I include this one because I love the inherent empathy it expresses. I’m forever moved by the sound of Patti’s delivery of the line It would mean so much to me towards the end of the song – it’s Patti wanting to relieve someone of their suffering. It’s also sort’ve tragic that money is what would provide that relief. I took that line for my own song, A Kind Of Education. I want to play in a band called Free Money.
Kevin Ayers – Whatevershebringswesing
The drunk in the afternoon-vibe of this song appeals to my sensibilities. A masterclass in unhurried, stream of consciousness, ruminative, arguably even directionless songwriting. Mike Oldfield’s loose, explorative guitar solo is the kind of guitar solo worth having on a song. The whole band sounds slightly wasted but still in enough control to keep reaching. Shamelessly and with no regrets I more or less pilfered the whole vibe of this song for one of my own, A Kind Of Education.
Jessica Pratt – Aeroplane
One of the few people working today who can make just guitar and voice still seem compelling. I love all the jazzy/bossa chords she uses. I go back to this song and this album all the time. I thought this album Quiet Signs was very bold when it came out, because it felt so confident in its small, focused arrangements and production. The opposite of the grand, sweeping statement albums that everyone wants you to believe their album is about.
Sarah Davachi – Stations II
I peripherally / tangentially know Sarah Davachi from when we both lived in Vancouver at the same time and knew some of the same people. I love her records and the intelligence that surrounds her music and her writing. I could have picked any song from Cantus,Descant because I was listening to it a lot when I was writing Memory’s Fool.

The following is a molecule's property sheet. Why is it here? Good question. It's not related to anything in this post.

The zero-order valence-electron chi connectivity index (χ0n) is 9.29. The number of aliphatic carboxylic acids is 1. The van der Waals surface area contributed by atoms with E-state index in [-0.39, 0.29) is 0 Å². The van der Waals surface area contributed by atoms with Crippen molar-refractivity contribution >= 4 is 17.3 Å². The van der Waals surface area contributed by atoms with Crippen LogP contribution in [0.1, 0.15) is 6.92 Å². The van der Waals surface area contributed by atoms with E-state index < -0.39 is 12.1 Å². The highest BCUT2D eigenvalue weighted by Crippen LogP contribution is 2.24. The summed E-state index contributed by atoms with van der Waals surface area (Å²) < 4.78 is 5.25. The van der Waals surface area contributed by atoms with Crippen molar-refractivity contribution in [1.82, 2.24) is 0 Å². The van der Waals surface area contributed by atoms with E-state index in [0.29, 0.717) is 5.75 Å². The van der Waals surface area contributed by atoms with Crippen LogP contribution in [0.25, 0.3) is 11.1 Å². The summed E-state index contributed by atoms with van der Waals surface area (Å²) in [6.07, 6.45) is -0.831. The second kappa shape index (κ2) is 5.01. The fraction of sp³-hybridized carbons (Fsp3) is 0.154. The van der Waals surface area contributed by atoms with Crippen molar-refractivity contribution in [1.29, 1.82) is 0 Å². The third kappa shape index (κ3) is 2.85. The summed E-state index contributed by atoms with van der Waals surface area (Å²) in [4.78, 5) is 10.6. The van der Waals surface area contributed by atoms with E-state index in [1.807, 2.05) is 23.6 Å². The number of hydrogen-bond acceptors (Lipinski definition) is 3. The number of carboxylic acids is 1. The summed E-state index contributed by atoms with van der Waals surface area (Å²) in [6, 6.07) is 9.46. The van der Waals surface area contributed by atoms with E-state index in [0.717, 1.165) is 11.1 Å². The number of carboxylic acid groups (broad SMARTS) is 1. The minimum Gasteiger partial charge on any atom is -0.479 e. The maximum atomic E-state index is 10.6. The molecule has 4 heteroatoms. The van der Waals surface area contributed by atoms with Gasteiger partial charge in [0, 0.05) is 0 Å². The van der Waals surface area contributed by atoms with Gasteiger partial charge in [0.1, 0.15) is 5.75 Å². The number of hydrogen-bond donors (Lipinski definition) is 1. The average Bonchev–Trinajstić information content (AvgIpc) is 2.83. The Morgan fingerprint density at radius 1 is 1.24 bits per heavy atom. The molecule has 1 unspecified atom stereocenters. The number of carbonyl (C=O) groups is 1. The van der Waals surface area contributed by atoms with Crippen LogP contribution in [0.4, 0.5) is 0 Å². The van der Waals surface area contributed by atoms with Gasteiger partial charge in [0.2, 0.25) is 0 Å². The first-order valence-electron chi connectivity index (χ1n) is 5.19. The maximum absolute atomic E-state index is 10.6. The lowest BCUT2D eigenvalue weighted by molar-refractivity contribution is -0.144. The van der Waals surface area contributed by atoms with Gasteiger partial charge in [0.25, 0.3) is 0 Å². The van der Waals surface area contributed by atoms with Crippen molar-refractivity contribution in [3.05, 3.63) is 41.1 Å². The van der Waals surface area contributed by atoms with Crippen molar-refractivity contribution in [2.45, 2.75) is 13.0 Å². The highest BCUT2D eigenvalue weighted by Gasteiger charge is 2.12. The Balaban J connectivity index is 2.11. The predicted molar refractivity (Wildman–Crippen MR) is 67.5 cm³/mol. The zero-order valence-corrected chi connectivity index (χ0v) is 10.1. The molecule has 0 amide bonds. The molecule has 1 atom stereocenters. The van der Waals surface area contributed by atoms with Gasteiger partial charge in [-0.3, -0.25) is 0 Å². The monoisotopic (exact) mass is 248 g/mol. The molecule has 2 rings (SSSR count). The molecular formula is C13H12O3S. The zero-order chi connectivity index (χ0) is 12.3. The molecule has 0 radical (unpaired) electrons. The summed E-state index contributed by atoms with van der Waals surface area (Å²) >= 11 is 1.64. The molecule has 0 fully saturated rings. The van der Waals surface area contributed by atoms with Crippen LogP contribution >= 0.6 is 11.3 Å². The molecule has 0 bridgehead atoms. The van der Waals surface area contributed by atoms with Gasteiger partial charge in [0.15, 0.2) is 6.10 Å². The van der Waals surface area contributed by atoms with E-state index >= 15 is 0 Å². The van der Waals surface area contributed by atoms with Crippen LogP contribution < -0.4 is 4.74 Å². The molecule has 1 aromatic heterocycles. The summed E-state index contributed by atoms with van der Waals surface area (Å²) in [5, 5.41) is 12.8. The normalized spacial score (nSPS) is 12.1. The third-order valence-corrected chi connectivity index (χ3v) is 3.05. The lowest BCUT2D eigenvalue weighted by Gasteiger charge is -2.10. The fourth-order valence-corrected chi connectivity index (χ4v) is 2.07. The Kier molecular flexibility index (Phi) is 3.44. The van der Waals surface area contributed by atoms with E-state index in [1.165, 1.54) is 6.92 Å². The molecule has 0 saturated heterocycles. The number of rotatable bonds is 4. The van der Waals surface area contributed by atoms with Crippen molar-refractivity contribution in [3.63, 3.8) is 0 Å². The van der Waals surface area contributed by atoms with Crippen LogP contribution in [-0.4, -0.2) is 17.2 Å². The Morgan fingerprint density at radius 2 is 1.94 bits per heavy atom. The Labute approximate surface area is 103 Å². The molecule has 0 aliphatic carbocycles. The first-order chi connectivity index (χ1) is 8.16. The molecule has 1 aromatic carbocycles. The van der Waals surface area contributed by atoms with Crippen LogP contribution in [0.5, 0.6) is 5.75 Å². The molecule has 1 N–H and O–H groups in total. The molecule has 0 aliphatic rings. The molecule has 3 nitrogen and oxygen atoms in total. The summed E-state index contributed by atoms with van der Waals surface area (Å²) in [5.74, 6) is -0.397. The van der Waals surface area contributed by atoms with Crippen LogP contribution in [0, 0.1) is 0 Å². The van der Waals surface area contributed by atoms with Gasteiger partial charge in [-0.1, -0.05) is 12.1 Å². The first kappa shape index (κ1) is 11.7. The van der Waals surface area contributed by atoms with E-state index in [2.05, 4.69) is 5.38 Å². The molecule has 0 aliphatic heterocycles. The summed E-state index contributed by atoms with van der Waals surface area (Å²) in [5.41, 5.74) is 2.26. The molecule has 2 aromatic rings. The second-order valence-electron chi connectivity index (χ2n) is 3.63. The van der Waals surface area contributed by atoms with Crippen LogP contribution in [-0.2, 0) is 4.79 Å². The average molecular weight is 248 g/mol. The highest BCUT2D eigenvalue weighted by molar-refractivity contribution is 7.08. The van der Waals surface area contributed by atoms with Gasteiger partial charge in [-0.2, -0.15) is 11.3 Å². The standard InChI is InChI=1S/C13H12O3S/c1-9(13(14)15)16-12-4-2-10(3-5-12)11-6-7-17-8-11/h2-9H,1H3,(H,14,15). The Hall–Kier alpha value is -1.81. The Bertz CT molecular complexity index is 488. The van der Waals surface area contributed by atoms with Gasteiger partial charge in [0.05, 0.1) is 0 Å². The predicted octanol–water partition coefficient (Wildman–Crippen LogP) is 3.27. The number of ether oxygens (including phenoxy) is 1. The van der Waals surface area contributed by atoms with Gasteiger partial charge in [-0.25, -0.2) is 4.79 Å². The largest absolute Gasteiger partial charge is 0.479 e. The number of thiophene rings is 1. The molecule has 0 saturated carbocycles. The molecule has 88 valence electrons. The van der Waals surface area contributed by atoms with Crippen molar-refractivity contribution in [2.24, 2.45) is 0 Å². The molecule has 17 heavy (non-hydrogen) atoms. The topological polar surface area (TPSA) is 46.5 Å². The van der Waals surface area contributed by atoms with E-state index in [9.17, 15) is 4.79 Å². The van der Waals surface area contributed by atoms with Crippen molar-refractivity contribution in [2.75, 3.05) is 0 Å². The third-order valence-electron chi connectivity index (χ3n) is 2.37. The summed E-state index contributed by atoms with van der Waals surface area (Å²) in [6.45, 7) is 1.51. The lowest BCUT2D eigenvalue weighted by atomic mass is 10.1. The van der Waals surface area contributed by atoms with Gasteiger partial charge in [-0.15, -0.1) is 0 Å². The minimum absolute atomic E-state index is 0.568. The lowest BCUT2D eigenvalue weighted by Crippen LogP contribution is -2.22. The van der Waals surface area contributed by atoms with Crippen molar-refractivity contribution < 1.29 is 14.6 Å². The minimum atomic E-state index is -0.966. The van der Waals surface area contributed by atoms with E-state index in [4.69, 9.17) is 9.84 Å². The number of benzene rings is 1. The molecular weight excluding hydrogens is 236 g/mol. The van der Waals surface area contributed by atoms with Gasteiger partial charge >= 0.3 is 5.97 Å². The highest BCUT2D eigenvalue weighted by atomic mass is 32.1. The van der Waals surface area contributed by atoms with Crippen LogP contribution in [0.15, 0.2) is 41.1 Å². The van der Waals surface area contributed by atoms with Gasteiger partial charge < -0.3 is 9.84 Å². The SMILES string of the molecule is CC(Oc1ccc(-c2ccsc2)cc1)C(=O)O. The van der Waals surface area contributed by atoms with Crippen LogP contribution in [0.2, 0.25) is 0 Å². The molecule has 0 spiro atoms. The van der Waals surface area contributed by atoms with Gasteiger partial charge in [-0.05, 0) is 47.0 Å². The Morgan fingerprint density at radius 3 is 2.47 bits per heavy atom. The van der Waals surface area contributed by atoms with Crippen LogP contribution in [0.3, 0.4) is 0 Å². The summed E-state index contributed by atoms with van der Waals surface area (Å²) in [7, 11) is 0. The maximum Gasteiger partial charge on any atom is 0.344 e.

Cynthia Dall – Extreme Cold
Early in the process of trying to write the songs for Memory’s Fool I started listening to the second Cynthia Dall album and somehow it awoke me from my dogmatic slumber and showed me a way out of a writer’s block. Sound Restores Young Men is a wonderful, mysterious record to me. Very 90s/2000s indie rock. This song shows how much feeling can be conjured through an intentional repetition of both melody and lyrics.
Arp / Anthony Moore – Slow Moon’s Rose
The FRKWAYS record that Arp & Anthony Moore made together was a juggernaut that rocked me hard and continues to do so. Slow Moon’s Rose is a reinterpretation from Moore’s back catalogue (Slapp Happy) and it’s the most pop song moment on the album that is otherwise all about minimalist repetition. This song hit me hard in an Eno kind of way. The final track on Memory’s Fool – I Declare – was an attempt to recreate Slow Moon’s Rose in my own image, but the two songs sound nothing alike.
Sandro Perri – Soft Landing
The last song on Sandro’s last album. Sandro mixed, mastered, and played guitar and keys all over Memory’s Fool. As much as I often want to give up on the guitar completely, the tender, romantic shredding on Soft Landing reminds me that the guitar can still be interesting. I love this whole record and I play it all the time for both comfort and inspiration.